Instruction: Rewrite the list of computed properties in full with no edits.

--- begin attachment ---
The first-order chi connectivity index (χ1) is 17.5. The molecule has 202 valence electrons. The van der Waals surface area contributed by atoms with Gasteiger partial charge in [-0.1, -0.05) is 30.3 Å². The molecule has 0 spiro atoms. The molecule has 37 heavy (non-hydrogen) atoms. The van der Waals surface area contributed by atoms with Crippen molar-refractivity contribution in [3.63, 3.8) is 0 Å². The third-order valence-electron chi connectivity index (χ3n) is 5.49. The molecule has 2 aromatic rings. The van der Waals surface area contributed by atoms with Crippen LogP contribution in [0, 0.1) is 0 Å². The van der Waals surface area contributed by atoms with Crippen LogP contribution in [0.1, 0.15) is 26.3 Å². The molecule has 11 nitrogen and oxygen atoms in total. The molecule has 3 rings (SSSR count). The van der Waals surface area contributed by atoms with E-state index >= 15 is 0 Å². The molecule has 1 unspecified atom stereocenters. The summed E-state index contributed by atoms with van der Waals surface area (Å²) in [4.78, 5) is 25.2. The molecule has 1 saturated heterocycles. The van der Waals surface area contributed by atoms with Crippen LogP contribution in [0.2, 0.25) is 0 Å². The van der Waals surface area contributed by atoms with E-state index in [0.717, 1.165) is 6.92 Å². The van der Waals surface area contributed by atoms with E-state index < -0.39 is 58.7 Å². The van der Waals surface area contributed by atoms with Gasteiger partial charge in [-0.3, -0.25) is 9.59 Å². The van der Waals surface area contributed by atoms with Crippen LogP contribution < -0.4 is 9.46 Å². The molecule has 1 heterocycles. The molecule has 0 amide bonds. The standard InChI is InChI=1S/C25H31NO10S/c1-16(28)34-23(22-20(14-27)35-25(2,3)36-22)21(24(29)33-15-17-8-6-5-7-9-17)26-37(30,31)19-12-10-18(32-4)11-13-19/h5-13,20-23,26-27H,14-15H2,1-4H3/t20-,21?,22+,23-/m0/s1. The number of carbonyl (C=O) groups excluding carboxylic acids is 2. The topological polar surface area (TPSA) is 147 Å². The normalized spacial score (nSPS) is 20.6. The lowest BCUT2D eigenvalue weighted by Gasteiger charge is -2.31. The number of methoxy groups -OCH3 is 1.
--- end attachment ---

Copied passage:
The first-order chi connectivity index (χ1) is 17.5. The molecule has 202 valence electrons. The van der Waals surface area contributed by atoms with Gasteiger partial charge in [-0.1, -0.05) is 30.3 Å². The molecule has 0 spiro atoms. The molecule has 37 heavy (non-hydrogen) atoms. The van der Waals surface area contributed by atoms with Crippen molar-refractivity contribution in [3.63, 3.8) is 0 Å². The third-order valence-electron chi connectivity index (χ3n) is 5.49. The molecule has 2 aromatic rings. The van der Waals surface area contributed by atoms with Crippen LogP contribution in [0, 0.1) is 0 Å². The van der Waals surface area contributed by atoms with Crippen LogP contribution in [0.1, 0.15) is 26.3 Å². The molecule has 11 nitrogen and oxygen atoms in total. The molecule has 3 rings (SSSR count). The van der Waals surface area contributed by atoms with E-state index >= 15 is 0 Å². The molecule has 1 unspecified atom stereocenters. The summed E-state index contributed by atoms with van der Waals surface area (Å²) in [4.78, 5) is 25.2. The molecule has 1 saturated heterocycles. The van der Waals surface area contributed by atoms with Crippen LogP contribution in [0.2, 0.25) is 0 Å². The van der Waals surface area contributed by atoms with E-state index in [0.717, 1.165) is 6.92 Å². The van der Waals surface area contributed by atoms with E-state index < -0.39 is 58.7 Å². The van der Waals surface area contributed by atoms with Gasteiger partial charge in [-0.3, -0.25) is 9.59 Å². The van der Waals surface area contributed by atoms with Crippen LogP contribution < -0.4 is 9.46 Å². The molecule has 1 heterocycles. The molecule has 0 amide bonds. The standard InChI is InChI=1S/C25H31NO10S/c1-16(28)34-23(22-20(14-27)35-25(2,3)36-22)21(24(29)33-15-17-8-6-5-7-9-17)26-37(30,31)19-12-10-18(32-4)11-13-19/h5-13,20-23,26-27H,14-15H2,1-4H3/t20-,21?,22+,23-/m0/s1. The number of carbonyl (C=O) groups excluding carboxylic acids is 2. The topological polar surface area (TPSA) is 147 Å². The normalized spacial score (nSPS) is 20.6. The lowest BCUT2D eigenvalue weighted by Gasteiger charge is -2.31. The number of methoxy groups -OCH3 is 1.